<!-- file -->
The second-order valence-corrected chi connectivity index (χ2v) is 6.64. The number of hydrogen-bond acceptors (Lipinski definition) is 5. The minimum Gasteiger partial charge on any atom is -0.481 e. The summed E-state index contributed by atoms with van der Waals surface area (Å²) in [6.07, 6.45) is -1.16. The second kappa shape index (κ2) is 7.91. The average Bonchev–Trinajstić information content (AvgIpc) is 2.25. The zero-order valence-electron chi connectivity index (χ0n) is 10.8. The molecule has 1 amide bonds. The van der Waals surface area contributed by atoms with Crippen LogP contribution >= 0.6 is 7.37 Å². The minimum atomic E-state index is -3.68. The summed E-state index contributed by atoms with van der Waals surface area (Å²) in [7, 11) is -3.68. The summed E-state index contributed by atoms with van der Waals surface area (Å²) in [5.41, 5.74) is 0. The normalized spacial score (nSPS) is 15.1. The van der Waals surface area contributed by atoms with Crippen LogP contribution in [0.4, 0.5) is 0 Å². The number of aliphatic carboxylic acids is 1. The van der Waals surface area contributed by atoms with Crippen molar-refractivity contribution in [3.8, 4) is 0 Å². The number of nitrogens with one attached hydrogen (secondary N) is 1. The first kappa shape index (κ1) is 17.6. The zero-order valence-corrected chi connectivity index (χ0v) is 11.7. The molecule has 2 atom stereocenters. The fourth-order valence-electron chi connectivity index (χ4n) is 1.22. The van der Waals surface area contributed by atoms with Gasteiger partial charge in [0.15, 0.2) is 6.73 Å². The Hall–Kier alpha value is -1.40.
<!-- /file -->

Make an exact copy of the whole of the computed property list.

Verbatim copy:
The second-order valence-corrected chi connectivity index (χ2v) is 6.64. The number of hydrogen-bond acceptors (Lipinski definition) is 5. The minimum Gasteiger partial charge on any atom is -0.481 e. The summed E-state index contributed by atoms with van der Waals surface area (Å²) in [6.07, 6.45) is -1.16. The second kappa shape index (κ2) is 7.91. The average Bonchev–Trinajstić information content (AvgIpc) is 2.25. The zero-order valence-electron chi connectivity index (χ0n) is 10.8. The molecule has 1 amide bonds. The van der Waals surface area contributed by atoms with Crippen LogP contribution >= 0.6 is 7.37 Å². The minimum atomic E-state index is -3.68. The summed E-state index contributed by atoms with van der Waals surface area (Å²) in [7, 11) is -3.68. The summed E-state index contributed by atoms with van der Waals surface area (Å²) in [5.41, 5.74) is 0. The normalized spacial score (nSPS) is 15.1. The van der Waals surface area contributed by atoms with Crippen LogP contribution in [0.4, 0.5) is 0 Å². The number of aliphatic carboxylic acids is 1. The van der Waals surface area contributed by atoms with Crippen molar-refractivity contribution in [3.8, 4) is 0 Å². The number of nitrogens with one attached hydrogen (secondary N) is 1. The first kappa shape index (κ1) is 17.6. The zero-order valence-corrected chi connectivity index (χ0v) is 11.7. The molecule has 2 atom stereocenters. The fourth-order valence-electron chi connectivity index (χ4n) is 1.22. The van der Waals surface area contributed by atoms with Gasteiger partial charge in [0.15, 0.2) is 6.73 Å². The Hall–Kier alpha value is -1.40.